"Where Fillmore County News Comes First"
Saturday, April 19th, 2014
Volume ∞ Issue ∞
- 4:25:14, Apr 18th 2014 - SignRancher - I can't wait to check it out ! My daughter, who lives in Rushford, can' ... [Read More]
- 10:55:36, Apr 3rd 2014 - Attendee - I do think the meeting went well in terms of sharing information. But also ... [Read More]
- 11:56:59, Apr 2nd 2014 - svtaxpayer - Start the meeting with the same old rehash about how great college class ... [Read More]
- 11:30:55, Mar 28th 2014 - RoryKramer - I couldn't have said it any better. My family has shopped at Willie's f ... [Read More]
- 8:44:51, Mar 26th 2014 - Gunnar Berg - Would that be Henrik's lessor known younger brother "Al"? ... [Read More]
- 1:21:46, Mar 23rd 2014 - REDHORSE51 - EXCELLENT COMMENTARY ON BULLYING, HOWEVER THE AUTHOR STILL SUPPORTS THE ... [Read More]
- 6:23:24, Mar 17th 2014 - about time - About time they start giving tickets to people who park where it days no ... [Read More]
- 5:51:04, Mar 17th 2014 - what? - I guess it depends who you are in this town. I called and talked to the city ... [Read More]
- 4:03:17, Mar 14th 2014 - - Looking for his mom and found this. Randy you will be greatly missed. I loved all ... [Read More]
- 10:21:04, Mar 14th 2014 - Doc - So many winners. ... [Read More]
Fri, Apr 25th, 2003
Posted in Features
Posted in Features
At last Tuesday’s meeting of the Fillmore County Planning Commission, Commissioner Duane Bakke unveiled a new zoning ordinance amendment that would allow individual townships to select from a menu of choices that would determine how many homes are built in the township.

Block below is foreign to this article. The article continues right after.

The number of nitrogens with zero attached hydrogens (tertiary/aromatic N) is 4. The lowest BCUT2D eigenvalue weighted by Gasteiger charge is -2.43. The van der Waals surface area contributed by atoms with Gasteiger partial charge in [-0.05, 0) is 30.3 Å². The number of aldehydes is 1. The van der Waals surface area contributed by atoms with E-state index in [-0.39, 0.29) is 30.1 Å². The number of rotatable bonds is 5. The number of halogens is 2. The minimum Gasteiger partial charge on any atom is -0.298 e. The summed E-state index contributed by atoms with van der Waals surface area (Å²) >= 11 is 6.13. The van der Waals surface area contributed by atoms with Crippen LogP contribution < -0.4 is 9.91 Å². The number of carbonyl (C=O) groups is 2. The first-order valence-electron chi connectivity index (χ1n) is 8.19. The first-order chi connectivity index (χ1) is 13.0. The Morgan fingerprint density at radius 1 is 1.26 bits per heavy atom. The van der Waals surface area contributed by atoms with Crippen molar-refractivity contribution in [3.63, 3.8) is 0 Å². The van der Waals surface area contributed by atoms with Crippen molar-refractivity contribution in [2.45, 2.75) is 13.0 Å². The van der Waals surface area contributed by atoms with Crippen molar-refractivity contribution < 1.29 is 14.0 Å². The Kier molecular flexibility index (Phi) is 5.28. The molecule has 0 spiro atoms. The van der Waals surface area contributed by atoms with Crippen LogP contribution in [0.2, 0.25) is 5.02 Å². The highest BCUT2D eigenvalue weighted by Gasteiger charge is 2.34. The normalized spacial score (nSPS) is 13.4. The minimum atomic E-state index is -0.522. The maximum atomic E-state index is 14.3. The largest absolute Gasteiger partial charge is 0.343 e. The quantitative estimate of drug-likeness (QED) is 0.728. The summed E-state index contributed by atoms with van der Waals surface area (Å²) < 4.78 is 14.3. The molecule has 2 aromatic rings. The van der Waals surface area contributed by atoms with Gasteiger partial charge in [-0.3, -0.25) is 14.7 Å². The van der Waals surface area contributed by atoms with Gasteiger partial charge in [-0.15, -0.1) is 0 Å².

Additionally, each township would be allowed to change their selection on an annual basis. The proposal by Mr. Bakke comes in response to the increasing number of townships enacting moratoriums on building houses, and subsequently developing their own township zoning ordinances. Earlier this month, Sumner Township became the fourth township in the county to place a moratorium on building permits for new homes. As presented at the planning meeting, Mr. Bakke’s plan would allow each township to select one of three options from three different categories: the number of dwellings per quarter-quarter section, the type of soils the dwellings could be built upon, and where rural residential subdivisions could be located. Calling the new amendment, "County and Township Cooperative Optional Zoning," the language in the proposal states that, "It is the intent of the Fillmore County Board of Commissioners to enact a Zoning Ordinance designed to reflect a cooperative attitude with its townships in the administration of this Ordinance to the extent State Statutes will allow." In the form presented by Mr. Bakke at the meeting and approved for a public hearing by the planning commission, township boards could choose one, two or four dwellings per quarter-quarter section (40 acres). The current zoning ordinance as amended last June allows two dwellings per quarter-quarter section and one 12-lot subdivision per section. The townships could also choose one of three options on the location of dwellings. First choice would be the current ordinance that allows dwellings to be built on existing building sites or on land classified for the past 10 years by the assessor as pasture, wasteland, or woodland, or has a crop equivalency rating (CER) of 65 or less. The second choice would be to limit dwellings to existing or expanded building sites only, and the third choice would allow dwellings on any soils classification. To complete the "menu" selection under the Cooperative Optional Zoning plan, a township could select one of three choices for regulating the location of rural subdivisions. Again, the first choice would be the current ordinance of one 12-lot subdivision per section with a minimum of 300 feet between subdivisions. The second choice would be the same as the first, except that the subdivisions could only be located on hard surfaced roads. The third choice in this category would be that all subdivisions must be annexed to an incorporated municipality, which, in effect, would ban rural residential subdivisions not adjacent to cities. The Bakke Plan was received with verbal praise and even applause from the few county commissioners and township officers who were left at the meeting when the plan was presented. While this new proposal would give the townships the option to decide how much and what type of residential development they want to have, it has the potential for creating a patchwork of different building densities across the county based solely on the independent decisions of each township board. Commissioner Bakke admitted during the discussion that his plan could yield different zoning densities in every township, something he had argued against when he presented the current two-per-forty countywide plan to the board for approval last May. However, Mr. Bakke stated at the planning meeting that, "With the way it’s going, we’re going to have it different in every township anyway. At least this way, every township won’t have to have the expenses of doing their own zoning if they want to have a different number of houses." While the plan represents a shift in policy for Commissioner Bakke, he stated that it is offered to the townships as an option they can choose instead of declaring a moratorium and implementing their own zoning ordinances. However, inherent in Mr. Bakke’s plan is the assumption that the subdivision ordinance is the only point of contention with the townships that are implementing their own ordinances. New plan combines old options… The options that are presented in the latest Bakke plan were all scenarios that were examined during the zoning process that spanned two years and ended last June when the county board approved the new two-per-forty subdivision ordinance. During that process, the planning commission ultimately recommended three different districts, A-1, A-2, and A-3, each with its own density of homes. Although the planning commission never defined the district boundaries, the districts were based on land use (cropland vs. woodland) and natural resources (scenic topography, bluffs, shoreline). At one point in the process, maps were distributed to the townships for them to delineate the location of each different district within the township. But after most of the township’s work was done, the county discarded the maps before they could get incorporated into a planning commission recommendation, noting that the result was a patchwork of different zoning densities that would be an administrative nightmare. When the multiple-district plan got to the county board, it, too, was discarded under the weight of words like "discriminatory" and "treat everybody the same." While the new Bakke plan is similar to the past proposal, the previous "district" concept allowed townships to designate different housing densities within the township based on land use or natural resource characteristics. This new plan indicates that the township would choose only one density for the entire township. At first glance, it appears that the feared administrative nightmare of the district plan from last year’s discussions would still be a reality under this new plan. For example, if a township chose one dwelling per quarter-quarter section and no rural subdivisions, it would have a density of 16 homes per section or 576 homes per township. This number could be reduced if the option of restricting homes to either an existing building site or soils of less than 65 CER were chosen. If the neighboring township chose the less restrictive options of four homes per quarter-quarter section and allowed one 12-lot subdivision per section on any road, the density would be 76 homes per section or 2,736 homes per township. Again, this number could be reduced with restrictions on certain soil types. Extend this type of decision making to every township across the county and the result could ultimately yield the type of patchwork zoning that the commissioners and many residents argued against during last year’s public hearings. The case for township input… Since passage of the amended county ordinance last June, two townships have enacted building moratoriums and several subdivisions have been proposed on gravel roads. The Board of Adjustment also denied one request for a variance to build a home on more than 30 acres of prime agricultural soils. While many of the townships are unhappy with the county’s ordinance, it is not all for the same reason. Several townships have voiced their opinion that the county’s ordinance is too restrictive. A look at recent subdivision applications in two different townships exemplifies the polarized views on development held by different townships within the county, making it more difficult to adopt a "one plan fits all" ordinance. When the proposed Bucknell Subdivision in Sumner Township came before the planning commission for approval last February, the hearing room was packed with residents opposed to the 12-lot development, including two of the three township supervisors. Despite the opposition to the development, the planning commission seemed to have no alternative but to approve it. Since then, Sumner has implemented a building moratorium and announced that it will begin work on its own more restrictive subdivision ordinance. On the other hand, at last week’s planning meeting, a 12-lot subdivision in Preble and Newburg Townships was approved after a public hearing where only one local resident expressed safety concerns about the proposed additional traffic on the township gravel road. One supervisor from the impacted townships was present at the hearing and he admitted he knew nothing about the application as he was newly elected to his position. When the county board held a public hearing last May on the proposed ordinance change to two-per-forty, the commissioners were taken to task by many township officers for discarding the township maps and not listening to the townships when finalizing the subdivision ordinance. At that time, the county board felt that it was compromising between those who wanted more development and those who didn’t, while at the same time trying to preserve the county’s prime agricultural soils. Since then, many townships have been vocal either in opposition or support of the county’s current two-per-forty subdivision ordinance. One certain result of this new Bakke plan would be to move the debate to the county’s township halls, and generate new discussions, or debates, at that grassroots level. Ordinance getting more complicated… Throughout the zoning process, Commissioner Bakke has continually stated that, "Zoning is a work in progress." Since the county approved the amended subdivision ordinance last spring, the planning commission has reviewed a barrage of zoning amendments either instigated by Mr. Bakke himself, or instigated by the county’s zoning administrator in response to an application from someone who wants to do, or is already doing, something that is not allowed in the current ordinance. At last week’s meeting alone, the planning commission either approved or opened discussions on nine different amendments to the zoning ordinance covering issues from country inn designations to farmers markets to exceptions for building on prime agricultural soils. Under the new Bakke plan, each year the townships would be able to "choose which option in each set of options it wishes to select for the upcoming year." According to the plan, the change would have to be made no later than 14 days following the first township board meeting after the annual township meeting. Undoubtedly, this shifting density option would allow the townships to react quickly to developments that either present themselves as opportunities or threats. From an administrative viewpoint, with 24 townships in the county, each with a potentially different subdivision ordinance that can change every year, the workload could prove challenging. From a landowner, land value, and comprehensive planning perspective, it is difficult to predict what effect 24 different subdivision ordinances that could change annually based on township perceptions would have upon the county’s ability to attract economic growth or sustain its agricultural heritage. From the perspective of trying to make everybody happy, which is what Mr. Bakke seems to be trying to do, it might work. And then again, it might not.